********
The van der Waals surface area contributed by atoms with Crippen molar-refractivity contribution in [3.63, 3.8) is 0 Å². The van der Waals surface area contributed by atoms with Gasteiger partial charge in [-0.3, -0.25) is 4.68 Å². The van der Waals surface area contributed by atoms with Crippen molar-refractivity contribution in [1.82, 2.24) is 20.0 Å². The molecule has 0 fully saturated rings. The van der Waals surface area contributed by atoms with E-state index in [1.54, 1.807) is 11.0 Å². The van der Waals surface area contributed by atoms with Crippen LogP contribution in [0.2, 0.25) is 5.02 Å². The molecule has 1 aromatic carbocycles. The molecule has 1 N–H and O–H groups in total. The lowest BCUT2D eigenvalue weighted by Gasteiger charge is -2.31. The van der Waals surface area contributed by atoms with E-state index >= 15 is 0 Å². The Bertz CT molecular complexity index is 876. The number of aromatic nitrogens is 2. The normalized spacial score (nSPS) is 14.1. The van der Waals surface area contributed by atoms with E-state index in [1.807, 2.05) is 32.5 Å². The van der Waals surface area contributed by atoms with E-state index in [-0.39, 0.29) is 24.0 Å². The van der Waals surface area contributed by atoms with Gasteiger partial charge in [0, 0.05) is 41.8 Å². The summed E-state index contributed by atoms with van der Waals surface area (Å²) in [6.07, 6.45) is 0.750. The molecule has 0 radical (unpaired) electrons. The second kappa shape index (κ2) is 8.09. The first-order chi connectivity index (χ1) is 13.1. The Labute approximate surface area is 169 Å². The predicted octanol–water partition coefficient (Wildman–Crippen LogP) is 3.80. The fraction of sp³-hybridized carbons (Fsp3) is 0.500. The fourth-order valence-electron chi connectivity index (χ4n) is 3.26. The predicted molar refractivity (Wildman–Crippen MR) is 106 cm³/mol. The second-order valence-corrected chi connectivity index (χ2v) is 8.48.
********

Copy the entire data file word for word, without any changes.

The van der Waals surface area contributed by atoms with Crippen molar-refractivity contribution in [3.63, 3.8) is 0 Å². The van der Waals surface area contributed by atoms with Gasteiger partial charge in [-0.3, -0.25) is 4.68 Å². The van der Waals surface area contributed by atoms with Crippen molar-refractivity contribution in [1.82, 2.24) is 20.0 Å². The molecule has 0 fully saturated rings. The van der Waals surface area contributed by atoms with E-state index in [1.54, 1.807) is 11.0 Å². The van der Waals surface area contributed by atoms with Crippen LogP contribution in [0.2, 0.25) is 5.02 Å². The molecule has 1 aromatic carbocycles. The molecule has 1 N–H and O–H groups in total. The lowest BCUT2D eigenvalue weighted by Gasteiger charge is -2.31. The van der Waals surface area contributed by atoms with E-state index >= 15 is 0 Å². The Bertz CT molecular complexity index is 876. The number of aromatic nitrogens is 2. The normalized spacial score (nSPS) is 14.1. The van der Waals surface area contributed by atoms with E-state index in [1.807, 2.05) is 32.5 Å². The van der Waals surface area contributed by atoms with E-state index in [-0.39, 0.29) is 24.0 Å². The van der Waals surface area contributed by atoms with Gasteiger partial charge in [0, 0.05) is 41.8 Å². The summed E-state index contributed by atoms with van der Waals surface area (Å²) in [6.07, 6.45) is 0.750. The molecule has 0 radical (unpaired) electrons. The second kappa shape index (κ2) is 8.09. The first-order chi connectivity index (χ1) is 13.1. The Labute approximate surface area is 169 Å². The predicted octanol–water partition coefficient (Wildman–Crippen LogP) is 3.80. The fraction of sp³-hybridized carbons (Fsp3) is 0.500. The fourth-order valence-electron chi connectivity index (χ4n) is 3.26. The predicted molar refractivity (Wildman–Crippen MR) is 106 cm³/mol. The second-order valence-corrected chi connectivity index (χ2v) is 8.48.